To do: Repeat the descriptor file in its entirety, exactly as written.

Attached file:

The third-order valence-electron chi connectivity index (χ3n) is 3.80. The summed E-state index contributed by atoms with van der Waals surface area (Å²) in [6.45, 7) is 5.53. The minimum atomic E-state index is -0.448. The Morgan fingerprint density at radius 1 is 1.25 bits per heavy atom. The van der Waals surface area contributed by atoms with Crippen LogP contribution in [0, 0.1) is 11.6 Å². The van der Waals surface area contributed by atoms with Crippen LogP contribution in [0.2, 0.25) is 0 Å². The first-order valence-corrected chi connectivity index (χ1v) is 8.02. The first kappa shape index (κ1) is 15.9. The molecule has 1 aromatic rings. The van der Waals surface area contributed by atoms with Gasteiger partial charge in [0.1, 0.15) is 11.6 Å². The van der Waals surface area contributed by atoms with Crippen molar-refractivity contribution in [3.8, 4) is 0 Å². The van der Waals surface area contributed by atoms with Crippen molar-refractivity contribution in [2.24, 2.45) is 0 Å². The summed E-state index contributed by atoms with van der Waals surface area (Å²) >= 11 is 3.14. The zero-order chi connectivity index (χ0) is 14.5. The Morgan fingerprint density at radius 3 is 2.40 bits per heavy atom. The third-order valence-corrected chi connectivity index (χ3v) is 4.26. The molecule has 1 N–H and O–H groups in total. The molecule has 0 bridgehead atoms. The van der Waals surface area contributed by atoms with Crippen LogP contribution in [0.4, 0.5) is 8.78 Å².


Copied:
The third-order valence-electron chi connectivity index (χ3n) is 3.80. The summed E-state index contributed by atoms with van der Waals surface area (Å²) in [6.45, 7) is 5.53. The minimum atomic E-state index is -0.448. The Morgan fingerprint density at radius 1 is 1.25 bits per heavy atom. The van der Waals surface area contributed by atoms with Crippen LogP contribution in [0, 0.1) is 11.6 Å². The van der Waals surface area contributed by atoms with Crippen LogP contribution in [0.2, 0.25) is 0 Å². The first-order valence-corrected chi connectivity index (χ1v) is 8.02. The first kappa shape index (κ1) is 15.9. The molecule has 1 aromatic rings. The van der Waals surface area contributed by atoms with Gasteiger partial charge in [0.1, 0.15) is 11.6 Å². The van der Waals surface area contributed by atoms with Crippen molar-refractivity contribution in [3.8, 4) is 0 Å². The van der Waals surface area contributed by atoms with Crippen molar-refractivity contribution in [2.24, 2.45) is 0 Å². The summed E-state index contributed by atoms with van der Waals surface area (Å²) >= 11 is 3.14. The zero-order chi connectivity index (χ0) is 14.5. The Morgan fingerprint density at radius 3 is 2.40 bits per heavy atom. The third-order valence-corrected chi connectivity index (χ3v) is 4.26. The molecule has 1 N–H and O–H groups in total. The molecule has 0 bridgehead atoms. The van der Waals surface area contributed by atoms with Crippen LogP contribution in [0.4, 0.5) is 8.78 Å².